To See Which Way the Wind BlowsA new book explores what really happened the night Dylan went electric.
This Is His MusicTracing Ornette Coleman’s influence on punk, rock, hip-hop, and, well, pretty much everything else.
Pitch Perfect 2A fan’s lament for a cynical sequel that cares less about the joy of music than it aca-oughta.
Against “Indie”The comebacks of many flagship 2000s bands show it’s time to eliminate this outdated, insular, and implicitly racist term.
6 ManWhat’s so Canadian about Drake? Our Toronto-based music critic offers his own views from the 6.
One. Feeling. At a. Time.Björk’s Vulnicura, an album about disconnection that will make her listeners feel more connected to her than ever.
Songs of RevolutionAntony’s Turning, Arca’s Xen, and other art working the fertile territory between genders.
Contemplating Taylor Swift’s NavelA deep gaze into 1989, 1989, and the mystery at the center of the world’s biggest pop star.
How Even an Old Hipster Can Age GracefullyOn their new albums, Leonard Cohen, Robert Plant, and Loudon Wainwright III show three ways.
A Different Kind of Summer SongGaze wistfully into the past, and hopefully into the future with Reigning Sound’s Shattered.
Proudly Hailed“The Star-Spangled Banner” is militaristic, syntactically garbled, and impossible to sing. It’s perfect.
The Problem With “Country for People Who Don’t Like Country”Kacey Musgraves’ new album and America’s ongoing struggle to come to terms with Southern white, working-class identity.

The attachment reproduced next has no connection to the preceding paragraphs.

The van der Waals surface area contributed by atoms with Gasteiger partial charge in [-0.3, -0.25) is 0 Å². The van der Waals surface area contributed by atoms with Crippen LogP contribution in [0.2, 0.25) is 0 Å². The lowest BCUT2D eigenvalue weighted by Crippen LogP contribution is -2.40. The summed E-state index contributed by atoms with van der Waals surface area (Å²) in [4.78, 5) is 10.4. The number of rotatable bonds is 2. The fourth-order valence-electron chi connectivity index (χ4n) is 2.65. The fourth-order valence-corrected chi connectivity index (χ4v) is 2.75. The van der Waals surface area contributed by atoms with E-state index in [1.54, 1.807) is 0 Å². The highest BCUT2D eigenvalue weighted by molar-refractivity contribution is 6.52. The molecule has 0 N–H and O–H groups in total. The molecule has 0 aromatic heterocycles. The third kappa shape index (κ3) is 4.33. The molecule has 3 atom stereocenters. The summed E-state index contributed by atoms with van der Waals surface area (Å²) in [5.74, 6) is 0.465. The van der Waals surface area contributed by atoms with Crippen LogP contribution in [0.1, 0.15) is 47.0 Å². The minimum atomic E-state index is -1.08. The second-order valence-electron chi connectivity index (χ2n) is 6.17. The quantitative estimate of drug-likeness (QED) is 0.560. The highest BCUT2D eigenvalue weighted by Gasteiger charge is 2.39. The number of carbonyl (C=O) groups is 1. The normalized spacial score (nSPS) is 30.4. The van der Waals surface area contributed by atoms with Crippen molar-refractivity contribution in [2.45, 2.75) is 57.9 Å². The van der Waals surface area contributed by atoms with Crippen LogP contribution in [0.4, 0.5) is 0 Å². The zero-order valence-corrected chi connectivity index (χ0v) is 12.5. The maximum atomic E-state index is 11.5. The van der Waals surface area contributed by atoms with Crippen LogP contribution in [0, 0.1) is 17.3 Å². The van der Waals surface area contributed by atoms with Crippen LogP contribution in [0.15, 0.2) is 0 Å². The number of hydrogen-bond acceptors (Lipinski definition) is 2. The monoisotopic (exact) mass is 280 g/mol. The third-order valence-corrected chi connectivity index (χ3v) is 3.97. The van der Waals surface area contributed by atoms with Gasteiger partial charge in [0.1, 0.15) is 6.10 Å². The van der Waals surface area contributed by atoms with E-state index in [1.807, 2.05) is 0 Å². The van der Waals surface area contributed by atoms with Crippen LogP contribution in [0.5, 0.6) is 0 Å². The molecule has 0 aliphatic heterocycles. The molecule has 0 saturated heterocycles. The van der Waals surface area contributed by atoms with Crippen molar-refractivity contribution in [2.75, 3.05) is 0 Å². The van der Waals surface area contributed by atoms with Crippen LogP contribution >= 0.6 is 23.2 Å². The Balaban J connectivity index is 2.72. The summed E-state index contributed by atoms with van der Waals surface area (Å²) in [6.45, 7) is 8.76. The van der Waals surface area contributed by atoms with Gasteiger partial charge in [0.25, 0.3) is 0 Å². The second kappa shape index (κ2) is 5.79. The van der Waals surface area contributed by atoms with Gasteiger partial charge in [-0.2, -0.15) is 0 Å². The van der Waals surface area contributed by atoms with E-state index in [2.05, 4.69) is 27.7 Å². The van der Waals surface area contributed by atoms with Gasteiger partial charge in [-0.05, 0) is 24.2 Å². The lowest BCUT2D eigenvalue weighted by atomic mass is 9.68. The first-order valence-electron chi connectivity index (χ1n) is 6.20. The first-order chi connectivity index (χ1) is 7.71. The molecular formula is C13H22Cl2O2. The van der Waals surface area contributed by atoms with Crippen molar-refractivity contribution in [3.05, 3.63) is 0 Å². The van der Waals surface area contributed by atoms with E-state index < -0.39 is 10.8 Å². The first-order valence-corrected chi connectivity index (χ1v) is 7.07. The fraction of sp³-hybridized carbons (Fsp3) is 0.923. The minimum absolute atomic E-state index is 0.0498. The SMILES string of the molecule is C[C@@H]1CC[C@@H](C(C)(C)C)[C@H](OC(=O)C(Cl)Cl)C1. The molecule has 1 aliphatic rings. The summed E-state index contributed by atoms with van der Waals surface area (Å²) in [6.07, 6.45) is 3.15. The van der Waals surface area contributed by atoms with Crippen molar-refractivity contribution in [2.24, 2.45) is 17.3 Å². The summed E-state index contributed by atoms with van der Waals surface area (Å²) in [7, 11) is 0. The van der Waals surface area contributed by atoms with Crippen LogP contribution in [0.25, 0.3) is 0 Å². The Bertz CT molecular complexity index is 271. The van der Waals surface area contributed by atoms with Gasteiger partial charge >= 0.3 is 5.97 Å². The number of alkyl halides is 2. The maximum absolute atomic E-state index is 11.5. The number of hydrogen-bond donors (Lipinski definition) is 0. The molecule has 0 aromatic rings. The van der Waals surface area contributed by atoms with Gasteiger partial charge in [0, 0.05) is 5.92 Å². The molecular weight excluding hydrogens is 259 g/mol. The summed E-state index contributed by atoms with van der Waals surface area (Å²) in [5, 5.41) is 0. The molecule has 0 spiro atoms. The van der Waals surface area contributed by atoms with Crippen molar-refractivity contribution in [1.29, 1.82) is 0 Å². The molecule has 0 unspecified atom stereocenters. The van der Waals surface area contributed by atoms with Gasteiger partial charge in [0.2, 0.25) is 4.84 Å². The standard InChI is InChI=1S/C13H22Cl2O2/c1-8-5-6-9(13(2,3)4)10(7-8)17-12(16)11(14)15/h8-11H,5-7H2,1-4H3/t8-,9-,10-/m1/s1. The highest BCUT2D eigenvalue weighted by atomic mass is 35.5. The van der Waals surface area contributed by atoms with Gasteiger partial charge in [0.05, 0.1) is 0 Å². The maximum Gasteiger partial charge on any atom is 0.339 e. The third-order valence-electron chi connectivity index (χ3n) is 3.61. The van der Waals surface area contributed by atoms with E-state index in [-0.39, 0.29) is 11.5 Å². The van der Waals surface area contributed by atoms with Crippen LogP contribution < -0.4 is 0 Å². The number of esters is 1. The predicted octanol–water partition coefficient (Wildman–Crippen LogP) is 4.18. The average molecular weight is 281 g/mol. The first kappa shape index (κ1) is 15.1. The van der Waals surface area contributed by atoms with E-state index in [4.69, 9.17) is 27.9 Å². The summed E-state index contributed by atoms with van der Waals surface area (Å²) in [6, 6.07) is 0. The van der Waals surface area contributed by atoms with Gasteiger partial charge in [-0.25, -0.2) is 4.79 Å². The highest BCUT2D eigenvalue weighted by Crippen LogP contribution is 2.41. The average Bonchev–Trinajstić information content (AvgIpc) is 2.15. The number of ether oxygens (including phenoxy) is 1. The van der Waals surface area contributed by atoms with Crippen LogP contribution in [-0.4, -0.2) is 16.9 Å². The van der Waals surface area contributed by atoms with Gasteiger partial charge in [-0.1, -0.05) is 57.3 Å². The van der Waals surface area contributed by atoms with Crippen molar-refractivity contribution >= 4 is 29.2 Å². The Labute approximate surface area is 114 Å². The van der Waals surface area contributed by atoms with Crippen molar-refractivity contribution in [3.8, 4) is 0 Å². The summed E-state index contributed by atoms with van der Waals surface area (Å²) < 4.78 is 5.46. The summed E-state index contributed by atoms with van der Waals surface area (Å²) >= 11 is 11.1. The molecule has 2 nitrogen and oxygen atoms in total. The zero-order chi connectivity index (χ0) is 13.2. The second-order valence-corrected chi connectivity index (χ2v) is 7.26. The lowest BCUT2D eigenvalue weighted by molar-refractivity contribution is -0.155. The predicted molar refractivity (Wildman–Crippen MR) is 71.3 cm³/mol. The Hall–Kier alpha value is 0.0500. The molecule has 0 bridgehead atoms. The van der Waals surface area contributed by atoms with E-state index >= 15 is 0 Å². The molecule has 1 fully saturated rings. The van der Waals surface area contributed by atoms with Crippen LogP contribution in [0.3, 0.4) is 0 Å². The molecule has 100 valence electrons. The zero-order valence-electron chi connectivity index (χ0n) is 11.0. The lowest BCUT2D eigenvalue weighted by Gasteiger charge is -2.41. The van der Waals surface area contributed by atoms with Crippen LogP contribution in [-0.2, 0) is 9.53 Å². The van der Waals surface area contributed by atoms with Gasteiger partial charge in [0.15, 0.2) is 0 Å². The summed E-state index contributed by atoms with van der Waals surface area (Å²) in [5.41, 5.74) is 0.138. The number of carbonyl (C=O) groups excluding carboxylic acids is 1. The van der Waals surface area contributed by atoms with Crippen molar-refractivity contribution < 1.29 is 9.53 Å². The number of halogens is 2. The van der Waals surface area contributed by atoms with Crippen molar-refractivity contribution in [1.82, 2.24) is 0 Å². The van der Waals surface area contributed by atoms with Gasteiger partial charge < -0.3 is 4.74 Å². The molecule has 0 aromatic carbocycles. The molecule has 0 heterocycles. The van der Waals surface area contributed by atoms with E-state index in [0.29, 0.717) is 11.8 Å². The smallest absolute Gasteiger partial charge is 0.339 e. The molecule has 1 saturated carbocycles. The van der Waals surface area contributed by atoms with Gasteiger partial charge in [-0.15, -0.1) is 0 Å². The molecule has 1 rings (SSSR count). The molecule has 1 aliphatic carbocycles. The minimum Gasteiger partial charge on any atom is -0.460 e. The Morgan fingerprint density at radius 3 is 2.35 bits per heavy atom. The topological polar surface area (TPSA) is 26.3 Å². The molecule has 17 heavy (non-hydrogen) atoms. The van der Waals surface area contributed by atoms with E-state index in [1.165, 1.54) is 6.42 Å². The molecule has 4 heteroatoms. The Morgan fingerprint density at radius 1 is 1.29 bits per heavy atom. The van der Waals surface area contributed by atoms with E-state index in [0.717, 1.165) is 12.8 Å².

The Musical Omnivore’s DilemmaJim O’Rourke helped take the guilt out of the “guilty pleasure.” On his new album, he returns to find that pop has moved beyond it.
Loving U Is ComplicatedHow should white listeners approach the “overwhelming blackness” of Kendrick Lamar’s brilliant new album?
The Music Club
The Music Club, 2014Entry 13: Protest songs about “bro country” and PETA. Plus: the best podcasts about music.
The Music Club
The Music Club, 2014Entry 5: Like Kanye, D’Angelo and Charli XCX want to pop a wheelie on the zeitgeist.
Listen to Our November Music RoundupHot tracks for our fall playlist, exclusively for Slate Plus members.
I Knew About Jian GhomeshiSo did a lot of people in our Toronto scene. We never said anything. Are we complicit in his alleged abuse?
“No Child Has Ever Been Harmed by Music”John Darnielle’s novel digs into an artist’s unspoken fears and doubts about his fans.
His BolognaA mostly fond farewell to pop music’s longest-running—sometimes only running—comedy act, Weird Al.
Crying ShameWe don’t look down on movies designed to make us laugh—why do we look down on ones designed to make us cry?
The Myths of Katrina Ten years after the storm, falsehood about warnings, violence, and recovery persist. Here’s the truth.
What Happened at Slate This Week? International affairs writer Joshua Keating on what to read to understand the apparently permanent slowdown of the Chinese economy.
“Dressing a Refined Story With a Touch of Vulgarity”: An Interview With Elena Ferrante’s Art Director